This was recently recalled by Pope Francis in an address on March 23 of this year to the directors and workers of RAI and their families, in which he described their work as a true public service that is a gift to the community, and encouraged them to cultivate an attitude of listening that would help them to grasp the truth as a reality. symphonymade up of a variety of voices.

The true service of a professional communicator, in the words of the Pope, contributes to truth and the common good, promotes beauty, sets in motion dynamics of solidarity and helps to find meaning in life in a perspective of good. Their work involves everyone, and brings new perspectives to reality, without pursuing audience quotas to the detriment of content.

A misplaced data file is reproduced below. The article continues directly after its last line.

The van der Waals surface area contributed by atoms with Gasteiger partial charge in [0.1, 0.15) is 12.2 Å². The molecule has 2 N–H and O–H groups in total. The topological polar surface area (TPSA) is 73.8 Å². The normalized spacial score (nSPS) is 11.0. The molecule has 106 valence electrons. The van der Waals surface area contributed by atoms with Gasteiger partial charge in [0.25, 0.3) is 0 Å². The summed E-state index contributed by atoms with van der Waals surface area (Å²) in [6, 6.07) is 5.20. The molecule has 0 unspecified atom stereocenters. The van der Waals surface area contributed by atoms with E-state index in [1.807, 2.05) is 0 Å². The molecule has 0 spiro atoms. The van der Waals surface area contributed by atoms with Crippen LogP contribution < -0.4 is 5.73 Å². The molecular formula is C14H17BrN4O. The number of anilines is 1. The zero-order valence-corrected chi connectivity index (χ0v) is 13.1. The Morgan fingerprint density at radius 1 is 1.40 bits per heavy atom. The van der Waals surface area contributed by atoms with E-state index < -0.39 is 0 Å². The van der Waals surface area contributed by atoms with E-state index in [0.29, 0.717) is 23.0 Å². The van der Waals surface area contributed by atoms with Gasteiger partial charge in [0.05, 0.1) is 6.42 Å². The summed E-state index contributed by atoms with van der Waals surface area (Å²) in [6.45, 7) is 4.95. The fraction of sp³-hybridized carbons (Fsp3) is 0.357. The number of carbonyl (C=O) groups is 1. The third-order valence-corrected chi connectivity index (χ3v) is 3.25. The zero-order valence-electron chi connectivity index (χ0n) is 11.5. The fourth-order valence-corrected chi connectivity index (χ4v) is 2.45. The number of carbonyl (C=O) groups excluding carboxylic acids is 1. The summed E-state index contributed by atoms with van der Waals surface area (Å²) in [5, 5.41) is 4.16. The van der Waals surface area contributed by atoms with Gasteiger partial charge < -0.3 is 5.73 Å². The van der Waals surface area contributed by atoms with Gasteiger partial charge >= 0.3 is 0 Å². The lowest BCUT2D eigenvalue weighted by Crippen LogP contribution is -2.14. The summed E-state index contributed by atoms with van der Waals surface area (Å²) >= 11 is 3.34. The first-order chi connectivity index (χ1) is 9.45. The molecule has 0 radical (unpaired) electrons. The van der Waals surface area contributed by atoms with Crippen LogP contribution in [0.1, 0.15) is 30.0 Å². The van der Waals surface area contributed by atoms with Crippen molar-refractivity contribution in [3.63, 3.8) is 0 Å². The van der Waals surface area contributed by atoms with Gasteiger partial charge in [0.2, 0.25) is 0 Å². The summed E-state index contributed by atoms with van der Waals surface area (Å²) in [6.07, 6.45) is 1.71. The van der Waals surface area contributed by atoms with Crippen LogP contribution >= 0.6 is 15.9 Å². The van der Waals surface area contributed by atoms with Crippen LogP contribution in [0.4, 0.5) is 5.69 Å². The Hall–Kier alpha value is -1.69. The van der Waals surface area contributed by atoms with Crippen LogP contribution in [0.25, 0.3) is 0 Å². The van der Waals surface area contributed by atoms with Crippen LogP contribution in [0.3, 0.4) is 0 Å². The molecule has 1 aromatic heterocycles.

It may seem an idealized or somewhat naive vision, but the alternative would be defeatism, and it seems that Francis is not willing to throw in the towel: a greater supply of quality content can be built, it all depends on the ability to dream big.

And it concludes with an invitation to media professionals to turn their work into a surpriseThe Church should be a place of companionship, unity, reconciliation, listening, dialogue, respect and humility. This is a challenge for journalists and for those who collaborate with them in their work in the Church.

The authorPablo Alfonso Fernández

La Brújula Newsletter Leave us your email and receive every week the latest news curated with a catholic point of view.
Banner advertising
Banner advertising